Jewish World Review Sept. 15, 2003 / 18 Elul, 5763
Giving Iraqis a Stake
http://www.NewsAndOpinion.com | . Iraq has endured a brutal summer of deadly car bomb attacks, of isolated but steady assassinations of U.S. troops and those who work with them, and of sabotage of electricity, water and oil installations. And yet the country has not plunged into chaos or the bloody civil war that experts have long predicted. Iraq still stands.
It is far too early to say that the U.S.-led reconstruction effort has shaken off the worst punches its enemies can throw. Saddam Hussein's dead-enders and the Islamic jihadists who have poured into the country since the end of the spring invasion are certain to test America's strategic patience and Iraq's social cohesion again and again. Chaos that forces a U.S. withdrawal is their objective.
But there are signs that after each new horror inflicted by these forces of destabilization, which appear to be coordinating their deadly work, a fragile equilibrium of order returns in a country that has known only war and tyranny for the past three decades.
There has been relative calm, for example, in Najaf since the barbaric bombing there on Aug. 29 of the Shiite central mosque and shrine of Ali. Ayatollah Mohammed Bakir Hakim and 124 others died in that blast, which seemed planned by their killers to foment sectarian strife between the country's Shiite majority and the Sunni minority that was Saddam's base of support. But the Shiites have not sought bloody revenge nor taken to the streets in sustained protest.
Why is a matter of speculation. "Our conversations with moderate Shiite leaders since Aug. 29 have been extraordinarily free of bitterness and rancor. They would never say so directly, but perhaps this tragedy has emphasized for them the reality that the occupation is not the biggest problem they face," a member of the Coalition Provisional Authority office in Baghdad says.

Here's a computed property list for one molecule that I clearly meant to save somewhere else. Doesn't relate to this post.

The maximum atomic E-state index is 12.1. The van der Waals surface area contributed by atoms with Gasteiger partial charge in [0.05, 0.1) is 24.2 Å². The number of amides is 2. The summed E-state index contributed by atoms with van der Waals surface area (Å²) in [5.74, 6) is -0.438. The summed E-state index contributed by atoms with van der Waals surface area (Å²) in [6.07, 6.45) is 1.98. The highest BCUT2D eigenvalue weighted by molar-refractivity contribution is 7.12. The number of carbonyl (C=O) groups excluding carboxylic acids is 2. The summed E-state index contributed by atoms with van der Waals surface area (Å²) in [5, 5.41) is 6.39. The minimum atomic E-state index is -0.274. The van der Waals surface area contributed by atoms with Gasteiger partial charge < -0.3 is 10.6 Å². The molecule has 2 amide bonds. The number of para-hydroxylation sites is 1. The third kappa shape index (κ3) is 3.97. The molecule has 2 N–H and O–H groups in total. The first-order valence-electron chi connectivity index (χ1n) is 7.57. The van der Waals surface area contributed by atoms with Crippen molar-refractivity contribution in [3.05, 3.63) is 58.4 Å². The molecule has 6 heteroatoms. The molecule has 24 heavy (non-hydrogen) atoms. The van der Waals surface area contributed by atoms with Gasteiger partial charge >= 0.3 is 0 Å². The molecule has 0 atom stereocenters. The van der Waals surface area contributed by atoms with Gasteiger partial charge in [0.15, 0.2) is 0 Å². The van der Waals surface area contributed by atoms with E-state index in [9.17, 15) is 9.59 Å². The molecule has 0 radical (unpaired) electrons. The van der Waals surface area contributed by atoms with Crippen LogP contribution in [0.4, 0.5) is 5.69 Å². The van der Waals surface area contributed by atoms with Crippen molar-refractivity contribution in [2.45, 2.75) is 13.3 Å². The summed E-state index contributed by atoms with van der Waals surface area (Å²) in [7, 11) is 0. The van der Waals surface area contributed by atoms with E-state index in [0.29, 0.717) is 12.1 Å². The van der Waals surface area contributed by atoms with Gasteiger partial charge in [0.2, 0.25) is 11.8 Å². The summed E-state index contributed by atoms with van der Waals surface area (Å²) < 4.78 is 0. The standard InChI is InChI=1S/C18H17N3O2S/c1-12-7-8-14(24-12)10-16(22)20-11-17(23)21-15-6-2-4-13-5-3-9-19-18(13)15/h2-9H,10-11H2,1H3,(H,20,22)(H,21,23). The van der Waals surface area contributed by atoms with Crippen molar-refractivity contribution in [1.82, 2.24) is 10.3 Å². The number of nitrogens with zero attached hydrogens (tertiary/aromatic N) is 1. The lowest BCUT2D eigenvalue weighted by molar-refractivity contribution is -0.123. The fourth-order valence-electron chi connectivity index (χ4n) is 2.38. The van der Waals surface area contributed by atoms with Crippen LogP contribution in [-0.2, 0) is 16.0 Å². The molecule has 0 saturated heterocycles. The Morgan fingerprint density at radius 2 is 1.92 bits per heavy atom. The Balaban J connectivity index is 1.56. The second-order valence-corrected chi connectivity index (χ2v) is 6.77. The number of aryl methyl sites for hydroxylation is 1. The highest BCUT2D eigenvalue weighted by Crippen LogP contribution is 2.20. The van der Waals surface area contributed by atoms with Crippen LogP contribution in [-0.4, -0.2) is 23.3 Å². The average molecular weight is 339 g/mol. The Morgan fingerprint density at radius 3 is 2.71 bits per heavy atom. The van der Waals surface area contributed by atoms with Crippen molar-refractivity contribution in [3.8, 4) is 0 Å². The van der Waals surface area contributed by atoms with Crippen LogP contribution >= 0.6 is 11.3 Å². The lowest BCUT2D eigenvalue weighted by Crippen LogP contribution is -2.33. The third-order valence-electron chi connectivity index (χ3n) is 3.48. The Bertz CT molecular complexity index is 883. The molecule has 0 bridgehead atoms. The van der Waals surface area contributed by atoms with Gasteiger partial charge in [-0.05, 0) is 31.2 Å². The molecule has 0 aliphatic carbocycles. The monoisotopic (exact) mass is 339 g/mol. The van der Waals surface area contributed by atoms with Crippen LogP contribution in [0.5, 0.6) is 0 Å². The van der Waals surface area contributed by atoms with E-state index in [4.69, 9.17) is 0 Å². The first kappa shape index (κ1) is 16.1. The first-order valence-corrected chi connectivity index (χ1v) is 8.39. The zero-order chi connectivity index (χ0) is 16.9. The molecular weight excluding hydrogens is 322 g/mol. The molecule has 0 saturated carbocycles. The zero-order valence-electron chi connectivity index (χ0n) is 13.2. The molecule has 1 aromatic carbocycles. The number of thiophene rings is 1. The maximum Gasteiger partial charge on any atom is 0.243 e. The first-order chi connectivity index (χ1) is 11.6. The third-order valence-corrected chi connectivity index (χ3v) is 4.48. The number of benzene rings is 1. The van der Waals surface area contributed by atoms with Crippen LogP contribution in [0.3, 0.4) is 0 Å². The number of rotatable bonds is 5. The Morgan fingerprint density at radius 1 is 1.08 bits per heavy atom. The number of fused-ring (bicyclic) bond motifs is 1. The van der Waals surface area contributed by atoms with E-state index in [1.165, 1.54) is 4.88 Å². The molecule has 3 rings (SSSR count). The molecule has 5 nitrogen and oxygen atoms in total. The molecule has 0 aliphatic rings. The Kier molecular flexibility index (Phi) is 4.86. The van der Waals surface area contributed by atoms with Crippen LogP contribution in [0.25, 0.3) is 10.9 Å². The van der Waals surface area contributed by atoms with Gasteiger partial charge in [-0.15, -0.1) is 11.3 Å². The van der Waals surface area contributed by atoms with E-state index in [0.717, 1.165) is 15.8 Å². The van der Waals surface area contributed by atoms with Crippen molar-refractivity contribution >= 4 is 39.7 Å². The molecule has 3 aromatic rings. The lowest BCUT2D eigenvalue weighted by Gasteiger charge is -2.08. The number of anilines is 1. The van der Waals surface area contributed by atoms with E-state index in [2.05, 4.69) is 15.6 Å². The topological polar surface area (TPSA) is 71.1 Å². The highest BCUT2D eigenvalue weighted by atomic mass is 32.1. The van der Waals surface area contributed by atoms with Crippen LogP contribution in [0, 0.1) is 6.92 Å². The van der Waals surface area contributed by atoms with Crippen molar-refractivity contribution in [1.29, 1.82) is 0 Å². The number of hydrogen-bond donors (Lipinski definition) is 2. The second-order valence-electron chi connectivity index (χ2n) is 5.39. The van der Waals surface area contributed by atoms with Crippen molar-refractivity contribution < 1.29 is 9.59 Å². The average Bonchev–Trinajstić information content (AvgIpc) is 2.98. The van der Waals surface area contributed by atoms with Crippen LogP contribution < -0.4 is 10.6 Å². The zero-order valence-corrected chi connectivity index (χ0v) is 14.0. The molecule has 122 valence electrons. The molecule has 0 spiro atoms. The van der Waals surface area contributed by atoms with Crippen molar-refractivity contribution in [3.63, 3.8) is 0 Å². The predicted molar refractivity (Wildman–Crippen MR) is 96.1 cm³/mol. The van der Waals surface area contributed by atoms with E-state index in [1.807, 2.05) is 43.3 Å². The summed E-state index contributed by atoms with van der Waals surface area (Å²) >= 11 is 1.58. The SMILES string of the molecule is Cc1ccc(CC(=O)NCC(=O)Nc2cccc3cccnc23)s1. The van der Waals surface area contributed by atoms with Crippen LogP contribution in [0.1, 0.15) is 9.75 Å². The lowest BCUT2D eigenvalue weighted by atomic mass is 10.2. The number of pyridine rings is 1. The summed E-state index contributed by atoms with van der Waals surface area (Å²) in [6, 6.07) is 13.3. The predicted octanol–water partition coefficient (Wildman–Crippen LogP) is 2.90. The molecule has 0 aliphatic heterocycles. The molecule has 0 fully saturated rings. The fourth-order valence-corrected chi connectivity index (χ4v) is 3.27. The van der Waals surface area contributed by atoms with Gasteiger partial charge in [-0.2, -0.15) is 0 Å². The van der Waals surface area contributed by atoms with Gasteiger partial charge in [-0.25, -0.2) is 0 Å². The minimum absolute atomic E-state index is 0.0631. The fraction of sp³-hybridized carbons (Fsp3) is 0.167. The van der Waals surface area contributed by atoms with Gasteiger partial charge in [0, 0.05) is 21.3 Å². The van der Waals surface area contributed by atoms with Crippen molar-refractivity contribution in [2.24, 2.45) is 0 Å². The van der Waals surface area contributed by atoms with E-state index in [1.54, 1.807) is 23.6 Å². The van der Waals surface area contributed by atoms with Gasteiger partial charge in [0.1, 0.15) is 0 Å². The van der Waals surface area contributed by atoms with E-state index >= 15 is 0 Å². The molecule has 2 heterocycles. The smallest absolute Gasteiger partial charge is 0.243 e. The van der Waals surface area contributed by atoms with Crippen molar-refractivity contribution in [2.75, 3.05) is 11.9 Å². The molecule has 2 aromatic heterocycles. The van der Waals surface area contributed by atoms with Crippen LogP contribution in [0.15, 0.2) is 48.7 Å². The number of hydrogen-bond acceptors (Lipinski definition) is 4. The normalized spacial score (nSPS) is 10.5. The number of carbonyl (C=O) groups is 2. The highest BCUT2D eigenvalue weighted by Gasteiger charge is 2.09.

That does not mean the occupation authority will not be criticized by those same leaders publicly for failing to protect Hakim -- even though the CPA provided weapons, funds for training and hiring guards and other logistical help to the governor of Najaf weeks before the explosion. Shiite leaders had asked that U.S. troops not be stationed near the mosque, according to CPA officials.
In a related development, FBI explosive experts have turned up evidence linking the Najaf explosion to the suicide bombing of the United Nations compound on Aug. 19 and to the Aug. 7 attack on the Jordanian embassy, both in Baghdad, according to one U.S. official. "They think they see the signature of one bomb maker in the three attacks," this official told me.
That raises serious questions about the extent of support for the insurrection, which could be dealt a severe blow by the capture of a lone bomb maker. The occupation authorities also see hope in a new effort to give tribes in the Sunni heartland a stake in protecting oil pipelines and other facilities from sabotage.
These authorities now understand much better the system of rewards and punishments that the Baathist regime used to keep these tribes loyal. For one thing, the tribes were given regular payments if the pipelines in their territories encountered no problems. Sabotage or other security problems in a tribe's area brought an immediate cutoff of those payments from Baghdad.
The protection funds ceased with the invasion -- and sabotage suddenly erupted. Now payments to the tribes are being restored by CPA officials, who are silently testing the theory that Sunni sheiks looking for a renewal of their customary meal ticket may have been negligent about, if not responsible for, damage to the national pipeline system. Paid town councils are also being established in Sunni areas and warned that salaries will stop if there are security problems in their jurisdictions.
Shocked at this accommodation of a protection racket? I'm prepared to hold the outrage. The biggest problem of the occupation has been the inability to find Sunni leaders who saw a stake for themselves in the occupation's success and who would protect that stake by joining the fight against the forces of destabilization. The tragic killing of Iraqi civilians in Fallujah on Friday may set back this effort, at least momentarily.
U.S. forces operating in a distant land of a seemingly unending nightmare need all the help they can get in isolating and eliminating the Iraqi dead-enders and the Wahhabi extremists moving into the country from Saudi Arabia and elsewhere.
Help begins at home in this case. The sang-froid that Iraq's Shiites and Kurds have shown in responding to the killers' provocations and the new U.S. thinking on engaging the Sunnis at the local level will hardly guarantee success. They do suggest, however, that the struggle to rebuild Iraq has certainly not been lost.
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